History Of Domestic Violence Didn’t Stop Tulsa PD From Hiring Betty Shelby


Like many of the shooting victims of police, the life of Tulsa Officer Betty Shelby is now being heavily scrutinized. While none of the investigation materials are available, much insight can be gained from the public documents that are available including Ofc. Shelby’s application with the Tulsa police department. Shelby’s application reveals some damning information that brings into question her suitability to serve as an officer.


While there were obviously no arrests in Ofc. Shelby’s past, her application for employment with Tulsa PD reveals a history of domestic violence. Sure, everyone has something in their past that they are not proud of. Everyone has crazy ex who either called the cops on you or threatened to. Why the case of Betty Shelby is different is because she and those who hired her are held to a higher standard. Police will cry about the double standard that exists which is not only real but necessary. Police regularly claim to to be the elite among us. That being the case, they should have the ability to demonstrate their claims.

Incidents of domestic violence are incidents that are prohibited from an applicants past. Any involvement in an incident of domestic violence demonstrates, in the eyes of a police recruiter, a distinct lack of judgment, whether yours directly or your spouses. According to the City of Palo Alto California Police Department, “Commission of any act of domestic violence as an adult shall be disqualifying.” This is the norm in post parts of the country. People often misconstrue what domestic violence actually is. It doesn’t always mean you punched your girl in the nose. The Department of Justice defines domestic violence as, “a pattern of abusive behavior in any relationship that is used by one partner to gain or maintain power and control over another intimate partner.” This often includes harassment, verbal abuse and stalking. Often times, any admission of domestic violence, no matter how small, will result in a rejection letter.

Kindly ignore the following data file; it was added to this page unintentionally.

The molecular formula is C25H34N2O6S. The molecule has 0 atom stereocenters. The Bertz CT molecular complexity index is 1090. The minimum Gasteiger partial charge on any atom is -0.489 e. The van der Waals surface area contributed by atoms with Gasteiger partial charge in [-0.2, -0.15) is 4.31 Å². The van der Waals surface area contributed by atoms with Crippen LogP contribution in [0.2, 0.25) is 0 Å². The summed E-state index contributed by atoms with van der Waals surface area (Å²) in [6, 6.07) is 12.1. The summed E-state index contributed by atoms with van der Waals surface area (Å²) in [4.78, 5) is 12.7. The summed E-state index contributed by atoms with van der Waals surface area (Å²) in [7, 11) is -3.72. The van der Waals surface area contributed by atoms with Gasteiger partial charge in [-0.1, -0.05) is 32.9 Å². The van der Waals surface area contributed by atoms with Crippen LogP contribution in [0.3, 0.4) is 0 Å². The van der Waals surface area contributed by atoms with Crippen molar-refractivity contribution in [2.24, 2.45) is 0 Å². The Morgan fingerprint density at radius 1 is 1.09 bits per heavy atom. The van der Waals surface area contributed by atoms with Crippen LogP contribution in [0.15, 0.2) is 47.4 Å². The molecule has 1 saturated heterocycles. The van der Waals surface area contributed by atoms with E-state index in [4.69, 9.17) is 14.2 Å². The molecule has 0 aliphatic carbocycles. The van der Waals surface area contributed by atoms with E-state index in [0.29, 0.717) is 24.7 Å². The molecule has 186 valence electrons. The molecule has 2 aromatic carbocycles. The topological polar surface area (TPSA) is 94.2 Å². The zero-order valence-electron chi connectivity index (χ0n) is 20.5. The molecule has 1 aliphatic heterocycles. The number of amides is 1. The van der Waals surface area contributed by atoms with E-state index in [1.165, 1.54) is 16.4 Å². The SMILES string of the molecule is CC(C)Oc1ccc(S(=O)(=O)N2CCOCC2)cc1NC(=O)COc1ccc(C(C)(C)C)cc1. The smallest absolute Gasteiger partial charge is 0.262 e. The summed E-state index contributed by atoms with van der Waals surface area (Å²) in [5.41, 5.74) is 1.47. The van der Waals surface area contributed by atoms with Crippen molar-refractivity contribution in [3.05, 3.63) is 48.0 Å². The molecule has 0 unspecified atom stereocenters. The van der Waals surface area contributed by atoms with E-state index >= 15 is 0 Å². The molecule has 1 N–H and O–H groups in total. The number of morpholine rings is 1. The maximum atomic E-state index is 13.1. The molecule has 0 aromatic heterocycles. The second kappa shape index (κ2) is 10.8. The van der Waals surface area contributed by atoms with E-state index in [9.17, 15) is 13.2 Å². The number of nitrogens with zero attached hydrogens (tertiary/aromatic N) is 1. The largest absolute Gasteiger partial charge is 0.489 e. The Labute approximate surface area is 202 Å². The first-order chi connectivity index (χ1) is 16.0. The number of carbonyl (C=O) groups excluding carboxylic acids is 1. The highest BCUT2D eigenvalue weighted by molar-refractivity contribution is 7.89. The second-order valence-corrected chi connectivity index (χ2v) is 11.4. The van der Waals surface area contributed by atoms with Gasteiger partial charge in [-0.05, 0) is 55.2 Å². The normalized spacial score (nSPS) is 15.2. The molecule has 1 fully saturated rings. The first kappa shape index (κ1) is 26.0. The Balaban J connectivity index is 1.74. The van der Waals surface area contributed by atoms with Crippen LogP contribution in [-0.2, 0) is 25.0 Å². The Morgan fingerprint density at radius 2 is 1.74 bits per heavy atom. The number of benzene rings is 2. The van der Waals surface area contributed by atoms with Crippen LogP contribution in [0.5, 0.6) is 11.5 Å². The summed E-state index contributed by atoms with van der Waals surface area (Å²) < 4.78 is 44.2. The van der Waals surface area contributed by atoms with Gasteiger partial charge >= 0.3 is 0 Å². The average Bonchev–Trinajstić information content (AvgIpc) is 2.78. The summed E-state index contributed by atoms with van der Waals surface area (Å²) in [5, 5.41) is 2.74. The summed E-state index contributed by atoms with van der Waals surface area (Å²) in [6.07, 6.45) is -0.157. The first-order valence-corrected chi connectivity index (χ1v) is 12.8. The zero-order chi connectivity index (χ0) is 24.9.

Further investigation into Betty Shelby’s history of domestic violence reveals that she had been involved in two separate incidents of domestic violence in her life. Two that made it to the attention of authorities anyway. In 1993, she and her ex-boyfriend used impeccable judgment when they decided to bang up each other’s cars. Both had a temporary restraining order put in place, but it was eventually dismissed. Everyone has trouble like this at some point, what’s the big deal? This goes back to that higher standard cops like to talk about. There are a ton of applicants who don’t have a tarnished history. Her second incident came in 2002 when she began to harass her ex-husband’s new wife. She denied the allegations, however, they were serious enough for a restraining order to be sought. While not convictions in the eyes of the law, they demonstrate a long term pattern of poor judgment in emotional situations.

We are all human. We all make mistakes. Sometimes those mistakes look worse from the outside than they really were in reality. The problem here is that police are held to a higher standard and for good reason. We need to know that those who are chosen to protect us have the ability to do so when the pressure is on. Unfortunately for Terrance Crutcher, Betty Shelby didn’t have that ability. The fault lies not with her alone, but with the heads of the department who thought a history of domestic violence was a good representation of their agency.






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